Resident Evil 4 (2005) – The Good, The Bad & The Weird
Since its debut in 2005, Resident Evil 4 has rightly been lauded as one of the best ever. Not just in Capcom’s survival horror franchise, but in the grander scale of generally “best game ever” lists and retrospectives.
Rightly so, given the way it reinvigorated the series. Breathed life into it, if you will, changing the styling so dramatically from the established main game format. Popularising the over-the-shoulder camera style, incorporating Quick-Time Events (for better or worse) and generally throwing all of the balls to any wall.
Now, eighteen years and almost as many ports later, Resident Evil 4 is getting a remake, due out on March 24th. It’s looking incredible, and hopefully staying faithful enough to appease people for the deviations that the Resident Evil 3 remake made in 2020. So naturally, the game’s an absolute masterpiece, can do no wrong and by all accounts, is faultless, right?
Well, that’s what we’re going to have a look at in this trip down memory lane. The best bits, the worst bits… and even the weirdest bits. Consider this a primer, a flashback, into the wonderful weirdness of Resident Evil 4, and let’s see what carries over into the remake, shall we?
“Where Are They Off To, Bingo?”
Action-packed beginnings aren’t uncommon in a Resident Evil title. The first not so much, but both the second and third games start with fire and explosions. Code: Veronica kicks off with a similar start with its jailbreak. So with Resident Evil 4, it would be wise to say that players were expecting… something.
But were players expecting a small village’s worth of crazies, complete with chainsaw-wielding, cloth-on-head maniac? I doubt it. It’s an assault to the senses and the player, coming on thick and fast. Yet that’s not the weird part.
After what feels like forever, the church bell rings and they all just… stop. No thrown axes, no cries of alarm, not decapitation risk. The villagers just saunter off, leaving Leon to address the weirdness with the witty retort of, “Where’s everyone going? Bingo?”.
Ah yes, this is a Resident Evil alright.
Salazar’s Gigantic, Animatronic Statue
These aren’t in any particular order, mind, nor are they “ranked”. They’re just oddities and strange moments that we [in the FG Slack] remember, with this one being mentioned the other day. It’s so… out there, so weird in its tonal shift that it deserves a high billing.
Roman Salazar is a strange one (and there’s another weird bit we’ll come to), acting all big for a diminutive little lord. He rants, he shouts, he gets into verbal battles with Leon… and he has a fifty-ish foot statue to himself in the castle. But that’s not all, narcissistic as it is.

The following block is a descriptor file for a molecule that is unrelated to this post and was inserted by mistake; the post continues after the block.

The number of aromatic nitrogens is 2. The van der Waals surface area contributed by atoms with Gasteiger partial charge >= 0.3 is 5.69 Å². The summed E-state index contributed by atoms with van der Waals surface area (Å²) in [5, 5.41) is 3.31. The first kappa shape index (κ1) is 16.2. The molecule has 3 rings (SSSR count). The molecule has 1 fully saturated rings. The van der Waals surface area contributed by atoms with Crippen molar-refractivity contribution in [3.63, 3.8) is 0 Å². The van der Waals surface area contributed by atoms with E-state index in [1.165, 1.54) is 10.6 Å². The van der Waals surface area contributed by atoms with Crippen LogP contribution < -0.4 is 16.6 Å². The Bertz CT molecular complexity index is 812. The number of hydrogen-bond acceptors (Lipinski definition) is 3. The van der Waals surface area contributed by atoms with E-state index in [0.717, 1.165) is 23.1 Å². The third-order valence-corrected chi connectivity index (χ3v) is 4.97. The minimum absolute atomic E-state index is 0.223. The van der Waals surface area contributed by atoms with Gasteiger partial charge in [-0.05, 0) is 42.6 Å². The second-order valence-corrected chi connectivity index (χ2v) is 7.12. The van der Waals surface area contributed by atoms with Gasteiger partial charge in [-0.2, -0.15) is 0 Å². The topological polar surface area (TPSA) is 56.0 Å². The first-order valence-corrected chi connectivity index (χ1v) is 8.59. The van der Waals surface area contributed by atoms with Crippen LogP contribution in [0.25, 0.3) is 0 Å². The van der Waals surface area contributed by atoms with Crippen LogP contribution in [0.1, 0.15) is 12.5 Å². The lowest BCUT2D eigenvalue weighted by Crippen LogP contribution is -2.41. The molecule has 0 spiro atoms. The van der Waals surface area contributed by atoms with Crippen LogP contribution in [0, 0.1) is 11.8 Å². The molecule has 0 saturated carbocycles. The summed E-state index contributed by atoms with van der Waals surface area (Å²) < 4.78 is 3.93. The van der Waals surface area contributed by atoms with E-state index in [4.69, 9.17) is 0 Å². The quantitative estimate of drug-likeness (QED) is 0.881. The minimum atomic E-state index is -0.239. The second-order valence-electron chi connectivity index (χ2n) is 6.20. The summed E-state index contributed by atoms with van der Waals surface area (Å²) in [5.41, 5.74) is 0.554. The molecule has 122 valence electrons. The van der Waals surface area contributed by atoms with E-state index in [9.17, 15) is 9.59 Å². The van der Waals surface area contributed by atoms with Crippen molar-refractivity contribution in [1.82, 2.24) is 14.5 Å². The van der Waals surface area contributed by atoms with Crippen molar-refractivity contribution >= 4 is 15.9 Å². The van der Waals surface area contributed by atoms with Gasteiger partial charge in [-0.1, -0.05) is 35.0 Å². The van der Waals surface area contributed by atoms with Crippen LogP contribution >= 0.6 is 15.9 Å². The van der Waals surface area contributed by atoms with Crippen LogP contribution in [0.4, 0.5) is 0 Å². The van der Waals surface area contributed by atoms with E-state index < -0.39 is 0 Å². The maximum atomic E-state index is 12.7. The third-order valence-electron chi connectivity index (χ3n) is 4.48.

No, that statue comes to “life” and chases Leon in one of the game’s more intense Quick Time Event (QTE) sections. QTE’s weren’t uncommon by this point, but being chased by a statue seems so out of left field it had many, even me, giving a panicked “What the hell?!” when that thing awoke. It’s a random one off, but it certainly keeps players on their toes.
You Call That A Knife Fight?
Despite telling a reasonably versed story in Resident Evil 4, there are a few gaps in the narrative that left us scratching our heads. Like, for example, who the mysterious, Bayman-from-Dead-Or-Alive-lookalike Krauser is. Or why he’s so angry all of the time. Unfortunately, we don’t really get a lot of answers to that.
What we do get, however, is a knife battle predating the slick, close-quarter battles recently seen in the John Wick movies. It comes as a surprise, not for its QTE shenanigans, but just how seemingly out of place it is. We think we’re getting a boss fight, but it becomes this Shenmue-esque standoff between two former comrades.
Yet the double-edged err, knife, is that whilst it looks great, it comes with a degree of frustration too. Mess up a prompt and you could be sent further back in the fight, making it one more of repetition and annoyance over spectacle.
But that’s on the player, not the game. The game provides a spectacle, it’s up to us to play it out properly.
Oh, It’s Not Dead. Or Undead, Again
It’s taken as pretty standard fare in anything undead-related that if one shoots or destroys it enough, it dies (or stays undead). With zombies, it’s destroying the head/spinal connection too. In Resident Evil terms, it’s that and/or just obliterating it to the point of the extreme. For the most part, it usually works. But Resident Evil 4 even spiced that up too.
Enter the Regenerator. Granted, the naming is obvious now, but at the time we didn’t know what to expect. At first these things are unassuming from a distance, just twitchy, lumpy monster things. But it’s when you start blastin’, and they don’t fall, that players begin to worry. Yes, those are its horrible, spindly limbs coming to give you a squeeze.